Album Reviews

Thomas Dolby – A Map of the Floating City

on October 28, 2011, 7:59am
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“Hey, any fool can write a hit,” Thomas Dolby half-jokes on A Map of the Floating City, his first album in almost two decades. Maybe so, but that’s no reason to dismiss this one.

Let this be an inspiration to future one-hit wonders. Dolby, best known to Americans for his 1982 single “She Blinded Me With Science”, could have fallen to the same fate as many of his peers – eking out a career, decade after decade, to increasingly smaller audiences at casinos and state fairs, succumbing to painkillers or reality TV or self-tanner. Instead, he quit music in the early ’90s to start the Silicon Valley company that devised a ringtone synthesizer now embedded in billions of cell phones. He’s also served as the musical director for the annual TED Conference for 10 years.

Dolby’s time off from a solo music career no doubt built up the sharply creative urge that pulses through A Map of the Floating City. Now retired from the tech industry, he lives on the North Sea coast of England and records his music in a lifeboat powered by renewable energy. Musically, he blithely hops from genre to genre, techno pop to salsa to Americana twang to jazz to a soothing, Auto-Tuned ballad that wouldn’t sound out of place in a yoga class (“Oceanea”).

The album is structured like a soundtrack because it is one, sort of; it accompanies the interactive dieselpunk game Dolby developed, The Floating City. He describes the three-part album as “a travelogue across imaginary continents”: Amerikana, Urbanoia, and Oceanea. Without a gamer’s insider knowledge, non-players may miss out on themes or lyrical meanings in the album. But Dolby writes lyrics rich and unexpected enough that a little inscrutability doesn’t matter much.

The opening track, “Nothing New Under the Sun”, has no hidden meanings, however. Accompanied by a forward-charging drumbeat and swaying harmonies, Dolby’s self-aware lyrics about a “legend” struggling to write a hit are crisp with concrete imagery: “Somehow the cancer found a lung/You woke up to hear your words on the tip of every tongue.”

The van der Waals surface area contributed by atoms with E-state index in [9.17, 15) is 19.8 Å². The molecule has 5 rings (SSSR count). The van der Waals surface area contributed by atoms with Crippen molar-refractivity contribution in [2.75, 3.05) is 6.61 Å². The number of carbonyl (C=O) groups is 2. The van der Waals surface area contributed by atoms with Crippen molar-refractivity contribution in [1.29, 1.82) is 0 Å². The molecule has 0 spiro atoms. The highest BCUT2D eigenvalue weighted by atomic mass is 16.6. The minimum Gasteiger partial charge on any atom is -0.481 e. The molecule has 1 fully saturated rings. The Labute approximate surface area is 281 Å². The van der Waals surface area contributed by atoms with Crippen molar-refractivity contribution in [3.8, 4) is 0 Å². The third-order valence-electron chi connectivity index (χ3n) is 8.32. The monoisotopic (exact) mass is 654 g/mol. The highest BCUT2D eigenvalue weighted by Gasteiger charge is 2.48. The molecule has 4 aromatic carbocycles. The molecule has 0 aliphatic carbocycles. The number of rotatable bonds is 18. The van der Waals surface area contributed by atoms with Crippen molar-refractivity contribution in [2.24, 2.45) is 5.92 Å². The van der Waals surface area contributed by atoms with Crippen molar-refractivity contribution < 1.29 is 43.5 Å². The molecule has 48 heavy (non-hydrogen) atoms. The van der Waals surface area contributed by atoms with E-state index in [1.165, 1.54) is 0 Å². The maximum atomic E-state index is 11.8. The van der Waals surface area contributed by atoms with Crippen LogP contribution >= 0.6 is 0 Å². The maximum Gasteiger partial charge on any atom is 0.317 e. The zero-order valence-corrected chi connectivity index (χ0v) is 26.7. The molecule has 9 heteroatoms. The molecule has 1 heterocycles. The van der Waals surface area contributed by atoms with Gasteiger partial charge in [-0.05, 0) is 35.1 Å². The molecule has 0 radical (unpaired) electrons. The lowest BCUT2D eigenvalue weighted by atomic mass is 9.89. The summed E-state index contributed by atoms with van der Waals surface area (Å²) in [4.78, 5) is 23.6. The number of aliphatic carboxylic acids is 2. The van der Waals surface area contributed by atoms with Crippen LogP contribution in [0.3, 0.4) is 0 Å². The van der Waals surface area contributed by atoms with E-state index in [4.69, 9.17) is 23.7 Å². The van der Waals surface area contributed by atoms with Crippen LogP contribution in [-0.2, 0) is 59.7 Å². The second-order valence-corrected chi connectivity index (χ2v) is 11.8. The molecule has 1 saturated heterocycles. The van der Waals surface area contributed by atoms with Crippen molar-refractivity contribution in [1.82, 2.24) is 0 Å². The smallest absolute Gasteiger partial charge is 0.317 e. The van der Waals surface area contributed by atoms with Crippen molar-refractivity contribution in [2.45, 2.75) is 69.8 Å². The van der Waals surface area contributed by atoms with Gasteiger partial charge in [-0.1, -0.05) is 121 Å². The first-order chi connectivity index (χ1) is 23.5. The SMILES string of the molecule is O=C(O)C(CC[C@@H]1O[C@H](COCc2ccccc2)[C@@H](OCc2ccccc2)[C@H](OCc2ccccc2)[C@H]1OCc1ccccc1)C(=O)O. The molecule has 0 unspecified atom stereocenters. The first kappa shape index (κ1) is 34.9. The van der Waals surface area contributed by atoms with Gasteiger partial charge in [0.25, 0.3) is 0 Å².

Dolby is at his best when he has a story to tell, whether it’s the traditional boy-meets-girl narrative of “Road to Reno” or the jittery whisper of “Evil Twin Brother”, in which a restless and hot night in New York City erupts into a refrain with a booming dance beat. Listen closely; that’s Regina Spektor voicing the sound snippets of the Eastern European diner waitress.

A Map of the Floating City rewards repeat listens. Elements that sound strange at first, like a jarring blast of harmonica on “To the Lifeboats”, make sense after you let Dolby make his case for them a few times. The sentimental flourish of strings on “Love Is a Loaded Pistol” stretches a bit too far, but overall Dolby proves his keen ear and impeccable taste for arrangements.

Essential Tracks: “Evil Twin Brother”, “Simone”, and “Nothing New Under the Sun”

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DWHarper
October 29, 2011 at 2:47 am

Dolby already addressed the “auto tune” allegations and they are unfounded.  There are compression and equalization effects that give the voice a different timbre from his normal full range voice but no radical changing of pitches by a machine, that “auto tune” suggests.  And the album is gorgeous.  I see in Mr. Dolby, the same penchant for conceptual continuity that Frank Zappa had in his work.  That doesn’t mean that the music is repeating but the stories and myths created by the artist all point to a continuous story being told.  And the Floating City game reinforces this concept, using Dolby’s mythology from all his songs through his career.

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